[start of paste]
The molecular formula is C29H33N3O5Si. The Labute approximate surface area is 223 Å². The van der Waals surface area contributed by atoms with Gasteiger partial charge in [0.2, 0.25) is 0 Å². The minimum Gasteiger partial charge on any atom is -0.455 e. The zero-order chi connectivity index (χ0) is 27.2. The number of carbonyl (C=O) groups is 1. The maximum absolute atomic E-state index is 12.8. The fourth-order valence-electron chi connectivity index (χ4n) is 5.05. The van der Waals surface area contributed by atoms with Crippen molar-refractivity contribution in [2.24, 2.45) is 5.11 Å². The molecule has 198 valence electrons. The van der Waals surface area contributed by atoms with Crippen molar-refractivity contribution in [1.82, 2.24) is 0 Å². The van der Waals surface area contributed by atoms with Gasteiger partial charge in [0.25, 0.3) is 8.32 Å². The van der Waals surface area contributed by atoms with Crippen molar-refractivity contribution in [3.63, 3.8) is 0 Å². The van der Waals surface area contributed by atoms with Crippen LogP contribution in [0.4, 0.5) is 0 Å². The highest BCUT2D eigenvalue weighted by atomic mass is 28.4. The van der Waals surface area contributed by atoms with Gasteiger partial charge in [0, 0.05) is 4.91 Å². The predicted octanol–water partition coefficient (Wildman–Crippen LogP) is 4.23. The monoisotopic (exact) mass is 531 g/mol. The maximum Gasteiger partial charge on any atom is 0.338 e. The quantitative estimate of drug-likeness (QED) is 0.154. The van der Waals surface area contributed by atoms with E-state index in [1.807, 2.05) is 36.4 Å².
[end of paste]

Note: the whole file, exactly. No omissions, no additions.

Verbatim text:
The molecular formula is C29H33N3O5Si. The Labute approximate surface area is 223 Å². The van der Waals surface area contributed by atoms with Gasteiger partial charge in [0.2, 0.25) is 0 Å². The minimum Gasteiger partial charge on any atom is -0.455 e. The zero-order chi connectivity index (χ0) is 27.2. The number of carbonyl (C=O) groups is 1. The maximum absolute atomic E-state index is 12.8. The fourth-order valence-electron chi connectivity index (χ4n) is 5.05. The van der Waals surface area contributed by atoms with Crippen molar-refractivity contribution in [2.24, 2.45) is 5.11 Å². The molecule has 198 valence electrons. The van der Waals surface area contributed by atoms with Crippen molar-refractivity contribution in [1.82, 2.24) is 0 Å². The van der Waals surface area contributed by atoms with Gasteiger partial charge in [0.25, 0.3) is 8.32 Å². The van der Waals surface area contributed by atoms with Crippen molar-refractivity contribution in [3.63, 3.8) is 0 Å². The van der Waals surface area contributed by atoms with Crippen LogP contribution in [0.4, 0.5) is 0 Å². The highest BCUT2D eigenvalue weighted by atomic mass is 28.4. The van der Waals surface area contributed by atoms with Gasteiger partial charge in [0, 0.05) is 4.91 Å². The predicted octanol–water partition coefficient (Wildman–Crippen LogP) is 4.23. The monoisotopic (exact) mass is 531 g/mol. The maximum Gasteiger partial charge on any atom is 0.338 e. The quantitative estimate of drug-likeness (QED) is 0.154. The van der Waals surface area contributed by atoms with E-state index in [1.807, 2.05) is 36.4 Å².